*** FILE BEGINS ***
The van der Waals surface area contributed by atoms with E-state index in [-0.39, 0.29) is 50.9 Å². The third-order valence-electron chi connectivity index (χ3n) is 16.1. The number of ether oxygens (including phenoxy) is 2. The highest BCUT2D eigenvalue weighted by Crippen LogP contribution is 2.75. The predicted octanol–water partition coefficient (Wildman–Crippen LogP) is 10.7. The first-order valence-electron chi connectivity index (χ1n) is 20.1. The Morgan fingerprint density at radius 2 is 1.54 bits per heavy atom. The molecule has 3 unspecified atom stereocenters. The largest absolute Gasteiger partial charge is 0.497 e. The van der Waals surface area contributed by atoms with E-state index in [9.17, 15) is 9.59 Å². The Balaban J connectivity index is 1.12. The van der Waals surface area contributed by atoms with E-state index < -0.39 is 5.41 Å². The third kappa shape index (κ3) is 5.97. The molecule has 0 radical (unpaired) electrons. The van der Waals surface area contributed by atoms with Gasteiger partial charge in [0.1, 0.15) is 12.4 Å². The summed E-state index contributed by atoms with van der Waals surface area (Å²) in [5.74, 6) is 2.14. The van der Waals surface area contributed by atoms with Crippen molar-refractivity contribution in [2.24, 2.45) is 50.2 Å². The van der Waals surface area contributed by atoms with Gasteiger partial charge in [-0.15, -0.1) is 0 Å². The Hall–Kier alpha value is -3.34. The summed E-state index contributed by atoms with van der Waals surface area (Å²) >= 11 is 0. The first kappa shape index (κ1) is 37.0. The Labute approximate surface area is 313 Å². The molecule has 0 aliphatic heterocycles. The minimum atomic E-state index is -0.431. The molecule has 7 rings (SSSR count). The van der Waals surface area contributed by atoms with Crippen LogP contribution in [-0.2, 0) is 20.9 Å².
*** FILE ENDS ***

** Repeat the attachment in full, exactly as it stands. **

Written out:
The van der Waals surface area contributed by atoms with E-state index in [-0.39, 0.29) is 50.9 Å². The third-order valence-electron chi connectivity index (χ3n) is 16.1. The number of ether oxygens (including phenoxy) is 2. The highest BCUT2D eigenvalue weighted by Crippen LogP contribution is 2.75. The predicted octanol–water partition coefficient (Wildman–Crippen LogP) is 10.7. The first-order valence-electron chi connectivity index (χ1n) is 20.1. The Morgan fingerprint density at radius 2 is 1.54 bits per heavy atom. The molecule has 3 unspecified atom stereocenters. The largest absolute Gasteiger partial charge is 0.497 e. The van der Waals surface area contributed by atoms with E-state index in [9.17, 15) is 9.59 Å². The Balaban J connectivity index is 1.12. The van der Waals surface area contributed by atoms with E-state index < -0.39 is 5.41 Å². The third kappa shape index (κ3) is 5.97. The molecule has 0 radical (unpaired) electrons. The van der Waals surface area contributed by atoms with Gasteiger partial charge in [0.1, 0.15) is 12.4 Å². The summed E-state index contributed by atoms with van der Waals surface area (Å²) in [5.74, 6) is 2.14. The van der Waals surface area contributed by atoms with Crippen molar-refractivity contribution in [2.24, 2.45) is 50.2 Å². The van der Waals surface area contributed by atoms with Gasteiger partial charge in [-0.15, -0.1) is 0 Å². The Hall–Kier alpha value is -3.34. The summed E-state index contributed by atoms with van der Waals surface area (Å²) >= 11 is 0. The first kappa shape index (κ1) is 37.0. The Labute approximate surface area is 313 Å². The molecule has 0 aliphatic heterocycles. The minimum atomic E-state index is -0.431. The molecule has 7 rings (SSSR count). The van der Waals surface area contributed by atoms with Crippen LogP contribution in [-0.2, 0) is 20.9 Å².